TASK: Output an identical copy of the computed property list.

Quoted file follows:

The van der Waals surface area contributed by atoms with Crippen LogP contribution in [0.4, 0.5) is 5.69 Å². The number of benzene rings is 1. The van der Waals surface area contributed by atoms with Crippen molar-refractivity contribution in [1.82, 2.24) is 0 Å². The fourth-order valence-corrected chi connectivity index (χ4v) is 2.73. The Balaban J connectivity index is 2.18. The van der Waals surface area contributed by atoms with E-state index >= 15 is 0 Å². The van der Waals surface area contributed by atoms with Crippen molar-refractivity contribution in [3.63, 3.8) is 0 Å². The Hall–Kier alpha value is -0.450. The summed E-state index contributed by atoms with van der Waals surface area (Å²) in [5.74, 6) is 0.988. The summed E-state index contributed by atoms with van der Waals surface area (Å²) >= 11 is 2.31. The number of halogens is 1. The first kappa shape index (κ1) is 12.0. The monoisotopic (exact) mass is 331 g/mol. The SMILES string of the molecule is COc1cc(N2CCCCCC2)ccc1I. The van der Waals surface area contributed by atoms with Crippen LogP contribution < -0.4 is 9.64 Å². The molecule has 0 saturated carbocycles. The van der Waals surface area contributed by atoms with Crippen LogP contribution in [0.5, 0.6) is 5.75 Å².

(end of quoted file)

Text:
The van der Waals surface area contributed by atoms with Crippen LogP contribution in [0.4, 0.5) is 5.69 Å². The number of benzene rings is 1. The van der Waals surface area contributed by atoms with Crippen molar-refractivity contribution in [1.82, 2.24) is 0 Å². The fourth-order valence-corrected chi connectivity index (χ4v) is 2.73. The Balaban J connectivity index is 2.18. The van der Waals surface area contributed by atoms with E-state index >= 15 is 0 Å². The van der Waals surface area contributed by atoms with Crippen molar-refractivity contribution in [3.63, 3.8) is 0 Å². The Hall–Kier alpha value is -0.450. The summed E-state index contributed by atoms with van der Waals surface area (Å²) in [5.74, 6) is 0.988. The summed E-state index contributed by atoms with van der Waals surface area (Å²) >= 11 is 2.31. The number of halogens is 1. The first kappa shape index (κ1) is 12.0. The monoisotopic (exact) mass is 331 g/mol. The SMILES string of the molecule is COc1cc(N2CCCCCC2)ccc1I. The van der Waals surface area contributed by atoms with Crippen LogP contribution < -0.4 is 9.64 Å². The molecule has 0 saturated carbocycles. The van der Waals surface area contributed by atoms with Crippen LogP contribution in [0.5, 0.6) is 5.75 Å².